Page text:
All images Rice file photos by Zachary Tang unless otherwise stated.
Almost a year ago, I wrote about the special place Lucky Plaza occupies at, and as, the centre of the local Filipino community.
Even as the diaspora here has grown, and you can now find Filipino restaurants or remittance agencies in some neighbourhoods, nothing has emerged to rival Lucky Plaza’s dominance. On Sundays, when most domestic workers enjoy their day off, you can expect that every available inch of floor—from the corridors to the car park—will be filled with groups of women hanging out.
The Lucky Plaza accident has changed none of that.
When I visited the mall yesterday, the first Sunday since the accident, it looked like how it does on any other weekend.
The accident site at the back of the mall had been turned into a shrine, with flowers, candles, soft toys, and other offerings; it drew a steady stream of onlookers keen to check out the site or take selfies. But in all other respects, it was business as usual.
Across the road from the accident site, groups of workers were sitting on the kerb outside the Clear Vision eye clinic. Inside the mall itself, the corridors were as packed as they’d ever been. You still had to be careful not to step on someone’s lunch while squeezing your way through.
It was the same at other spaces known for being hangout spots for Singapore’s various migrant communities. Later that afternoon, the park at the base of Fort Canning, right behind Funan Mall, was still crowded with picnicking workers, as was the walkway between the National Gallery and St. Andrew’s Cathedral.
Going forward, some workers might have second thoughts about hanging out by the roadside. However, the overwhelming majority won’t stop having picnics, taking naps, or just enjoying themselves in the open as they always have.
And they shouldn’t.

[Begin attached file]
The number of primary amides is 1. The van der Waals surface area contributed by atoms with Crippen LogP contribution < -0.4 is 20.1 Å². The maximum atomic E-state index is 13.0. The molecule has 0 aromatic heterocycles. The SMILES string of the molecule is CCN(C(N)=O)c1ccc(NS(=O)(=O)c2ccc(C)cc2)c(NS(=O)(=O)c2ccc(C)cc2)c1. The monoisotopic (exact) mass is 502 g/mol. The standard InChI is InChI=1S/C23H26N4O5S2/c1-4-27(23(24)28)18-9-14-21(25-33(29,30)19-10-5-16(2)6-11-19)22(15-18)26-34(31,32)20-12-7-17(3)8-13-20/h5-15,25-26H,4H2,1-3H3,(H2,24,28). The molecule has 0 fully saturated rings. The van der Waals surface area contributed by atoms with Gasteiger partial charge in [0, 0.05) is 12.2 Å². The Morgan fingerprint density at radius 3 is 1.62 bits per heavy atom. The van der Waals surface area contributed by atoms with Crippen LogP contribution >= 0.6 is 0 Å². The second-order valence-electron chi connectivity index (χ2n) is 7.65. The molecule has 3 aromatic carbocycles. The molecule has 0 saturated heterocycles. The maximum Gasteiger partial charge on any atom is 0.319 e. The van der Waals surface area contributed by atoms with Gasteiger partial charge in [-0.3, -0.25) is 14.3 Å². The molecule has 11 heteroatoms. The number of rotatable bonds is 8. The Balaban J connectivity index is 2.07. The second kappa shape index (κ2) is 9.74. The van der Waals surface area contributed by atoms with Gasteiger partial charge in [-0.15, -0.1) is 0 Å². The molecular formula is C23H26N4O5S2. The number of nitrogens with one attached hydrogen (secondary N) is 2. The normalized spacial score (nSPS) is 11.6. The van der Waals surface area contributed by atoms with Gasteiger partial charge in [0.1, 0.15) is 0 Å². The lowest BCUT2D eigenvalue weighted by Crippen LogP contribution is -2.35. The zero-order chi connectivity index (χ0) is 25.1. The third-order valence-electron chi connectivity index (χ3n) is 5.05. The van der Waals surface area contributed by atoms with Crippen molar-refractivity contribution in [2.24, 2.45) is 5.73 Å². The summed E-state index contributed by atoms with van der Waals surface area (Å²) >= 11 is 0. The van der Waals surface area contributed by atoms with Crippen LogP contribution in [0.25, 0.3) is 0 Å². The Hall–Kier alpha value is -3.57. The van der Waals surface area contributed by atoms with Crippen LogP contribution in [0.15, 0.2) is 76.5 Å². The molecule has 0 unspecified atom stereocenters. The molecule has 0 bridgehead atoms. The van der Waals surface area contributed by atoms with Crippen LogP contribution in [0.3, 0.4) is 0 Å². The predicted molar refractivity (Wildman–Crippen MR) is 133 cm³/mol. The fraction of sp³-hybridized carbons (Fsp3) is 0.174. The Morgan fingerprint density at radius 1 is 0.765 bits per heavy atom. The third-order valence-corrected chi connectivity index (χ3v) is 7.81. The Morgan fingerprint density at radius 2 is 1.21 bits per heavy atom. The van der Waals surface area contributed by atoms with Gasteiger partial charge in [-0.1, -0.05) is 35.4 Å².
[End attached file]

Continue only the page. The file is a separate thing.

First, the accident, deeply tragic as it was, was exactly that: a freak accident which could have happened anywhere. Its impact has been felt so deeply not just because it was singular and unexpected, but because it occurred in a space so beloved and so significant—one which is, arguably, a ‘safe space’ for the community like no other.
According to one Filipino worker I spoke with, the accident was the first she could recall at Lucky Plaza since she’d come here in the 1990s. Had it occurred at a void deck or any other mall, it probably wouldn’t have had the same resonance.
Second, migrant workers congregating in public spaces, and making them their own, is hardly a new development.
As the women I spoke with made clear, they were not going to stop hanging out in and around Lucky Plaza simply because of the accident. After all, mall security and mall patrons have been in a standoff over use of the space since domestic workers began gathering here in the late 1980s. (If you walk around, you can still see signs on corridor railings telling people not to sit or eat there, all of which are completely ignored).
This has been the norm for decades, and it will continue because no other place meets the community’s needs in this way at present.